Opportunities within industrial automation3rd March 2021
Industrial automation has been reducing costs and increasing productivity in manufacturing since the 1940s. Recently the interest in deploying automation solutions has increased as the cost and complexity of maintaining a reliable workforce has risen and barriers to adoption have declined. Additionally, the disruptions caused by COVID-19 have made the benefits of automation much clearer to manufacturers and spurred them to action. In this article, CIL explores what is driving growth in industrial automation and the opportunities in the sector.
Industrial automation is the control of machinery and processes by autonomous systems using technologies, such as robotics and computer software. It not only reduces cost and improves productivity but also increases quality and provides greater flexibility in the manufacturing process. Recent trends have increased market interest in deploying greater amounts of automation in production, including:
1. Challenging workforce dynamics: Lack of skilled and semi-skilled labour and high churn rates makes it difficult to maintain a reliable and productive workforce. For certain functions and in certain regions automating these positions not only increases productivity but significantly reduces operational risk.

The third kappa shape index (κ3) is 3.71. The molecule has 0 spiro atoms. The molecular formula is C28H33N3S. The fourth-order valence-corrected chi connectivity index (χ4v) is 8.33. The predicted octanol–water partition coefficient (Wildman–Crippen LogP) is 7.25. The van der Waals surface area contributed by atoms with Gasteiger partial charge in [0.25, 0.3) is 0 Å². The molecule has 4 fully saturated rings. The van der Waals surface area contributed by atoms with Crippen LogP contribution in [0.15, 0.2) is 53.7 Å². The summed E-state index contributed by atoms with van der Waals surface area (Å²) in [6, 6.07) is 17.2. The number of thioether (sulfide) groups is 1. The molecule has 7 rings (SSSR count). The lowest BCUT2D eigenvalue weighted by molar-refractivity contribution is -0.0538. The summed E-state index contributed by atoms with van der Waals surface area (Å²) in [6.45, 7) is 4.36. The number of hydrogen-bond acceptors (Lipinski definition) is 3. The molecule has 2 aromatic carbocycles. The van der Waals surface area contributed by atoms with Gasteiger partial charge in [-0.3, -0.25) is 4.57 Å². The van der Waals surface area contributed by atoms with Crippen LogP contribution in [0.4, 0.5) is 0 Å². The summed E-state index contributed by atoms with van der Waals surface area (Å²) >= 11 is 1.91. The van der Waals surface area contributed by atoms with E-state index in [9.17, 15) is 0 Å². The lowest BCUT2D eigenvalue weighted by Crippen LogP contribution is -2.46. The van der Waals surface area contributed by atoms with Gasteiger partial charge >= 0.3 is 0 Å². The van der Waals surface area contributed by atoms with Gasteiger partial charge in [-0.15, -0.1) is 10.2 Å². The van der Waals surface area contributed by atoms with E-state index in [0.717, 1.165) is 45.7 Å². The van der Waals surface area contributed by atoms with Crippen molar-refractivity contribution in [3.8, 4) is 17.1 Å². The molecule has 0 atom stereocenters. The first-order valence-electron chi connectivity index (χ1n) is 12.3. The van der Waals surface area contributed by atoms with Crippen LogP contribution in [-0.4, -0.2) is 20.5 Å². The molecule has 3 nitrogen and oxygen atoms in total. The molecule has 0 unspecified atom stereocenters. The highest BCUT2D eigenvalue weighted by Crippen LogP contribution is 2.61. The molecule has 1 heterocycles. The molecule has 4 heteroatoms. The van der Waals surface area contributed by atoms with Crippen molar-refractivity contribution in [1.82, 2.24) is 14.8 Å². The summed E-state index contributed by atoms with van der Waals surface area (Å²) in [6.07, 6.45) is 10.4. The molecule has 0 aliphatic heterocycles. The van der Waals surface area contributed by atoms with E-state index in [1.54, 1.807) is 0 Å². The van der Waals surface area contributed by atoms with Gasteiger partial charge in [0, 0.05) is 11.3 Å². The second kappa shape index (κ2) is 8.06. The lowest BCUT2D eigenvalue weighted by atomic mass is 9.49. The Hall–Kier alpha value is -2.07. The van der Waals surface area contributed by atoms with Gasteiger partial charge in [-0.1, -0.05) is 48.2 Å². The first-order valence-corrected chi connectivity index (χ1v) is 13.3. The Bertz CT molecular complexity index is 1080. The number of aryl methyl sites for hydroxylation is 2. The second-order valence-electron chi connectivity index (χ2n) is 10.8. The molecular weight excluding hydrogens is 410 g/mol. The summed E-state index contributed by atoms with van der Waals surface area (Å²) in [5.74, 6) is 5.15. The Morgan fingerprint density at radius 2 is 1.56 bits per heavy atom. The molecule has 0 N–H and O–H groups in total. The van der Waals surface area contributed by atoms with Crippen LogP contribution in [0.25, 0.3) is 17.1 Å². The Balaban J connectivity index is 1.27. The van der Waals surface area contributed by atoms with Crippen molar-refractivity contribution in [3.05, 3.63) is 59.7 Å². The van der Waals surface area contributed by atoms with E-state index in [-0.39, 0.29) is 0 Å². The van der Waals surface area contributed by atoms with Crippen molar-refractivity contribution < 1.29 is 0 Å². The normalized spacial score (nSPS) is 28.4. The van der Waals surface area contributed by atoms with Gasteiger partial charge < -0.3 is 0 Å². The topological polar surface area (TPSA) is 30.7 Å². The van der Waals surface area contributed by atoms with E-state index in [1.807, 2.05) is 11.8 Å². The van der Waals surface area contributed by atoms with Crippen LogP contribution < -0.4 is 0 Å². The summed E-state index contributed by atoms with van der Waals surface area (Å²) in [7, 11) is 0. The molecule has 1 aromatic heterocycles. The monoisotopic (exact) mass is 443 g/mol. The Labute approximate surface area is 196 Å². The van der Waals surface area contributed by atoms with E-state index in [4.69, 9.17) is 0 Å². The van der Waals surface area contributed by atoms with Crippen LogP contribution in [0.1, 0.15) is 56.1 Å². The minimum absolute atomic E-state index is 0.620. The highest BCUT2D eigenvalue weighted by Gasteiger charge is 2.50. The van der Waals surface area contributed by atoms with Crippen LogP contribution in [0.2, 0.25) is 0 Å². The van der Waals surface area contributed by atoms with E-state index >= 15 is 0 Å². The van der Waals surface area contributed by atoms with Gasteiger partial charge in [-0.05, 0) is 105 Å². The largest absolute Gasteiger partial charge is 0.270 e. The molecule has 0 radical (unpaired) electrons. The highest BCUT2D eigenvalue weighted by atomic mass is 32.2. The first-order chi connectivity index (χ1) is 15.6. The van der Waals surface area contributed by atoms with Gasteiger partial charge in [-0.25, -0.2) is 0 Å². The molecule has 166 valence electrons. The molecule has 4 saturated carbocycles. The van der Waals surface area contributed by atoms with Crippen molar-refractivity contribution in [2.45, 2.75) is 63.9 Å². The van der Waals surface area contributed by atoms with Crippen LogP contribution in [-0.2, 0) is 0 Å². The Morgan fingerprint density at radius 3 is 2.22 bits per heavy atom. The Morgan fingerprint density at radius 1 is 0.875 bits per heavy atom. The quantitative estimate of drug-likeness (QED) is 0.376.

2. COVID-19 disruption: COVID-19 magnified the operational challenges brought about by workforce disruption. Social distancing requirements also made the use of labour more complex and less efficient pushing manufacturers to look for automation solutions.
3. Greater international competition: many countries with lower labour costs have improved manufacturing capabilities in complex industries, forcing firms in higher labour-cost countries to increase their competitiveness. Automation can assist these firms in reducing costs.
4. Onshoring of supply chains: COVID-19 disruptions to offshore supply chains have increased demand for onshore manufacturing and this, in turn, has led to higher labour costs in production. Automation can offset these higher labour costs.
5. Decline in barriers to adoption: A reduction in the cost and complexity of introducing automation technology into workflow processes has enabled auxiliary processes to be cost-effectively automated. It has also allowed smaller and medium-sized manufacturing operations to adopt automation, significantly growing the potential customer base for suppliers and technology providers.
Previously cost-prohibitive technology and core components of automated systems have declined in price, while off-the-shelf options have become more readily available, replacing bespoke and more complex engineered-to-order systems. And finally, the rise of equipment-as-a-service and cloud-based manufacturing execution software has reduced upfront CapEx requirements, lowering a key barrier to adoption.
THE VALUE CHAIN
The industrial automation value chain presents multiple opportunities for investors, including businesses providing automation components, systems, and software.
Two examples of areas where we expect to see high growth are: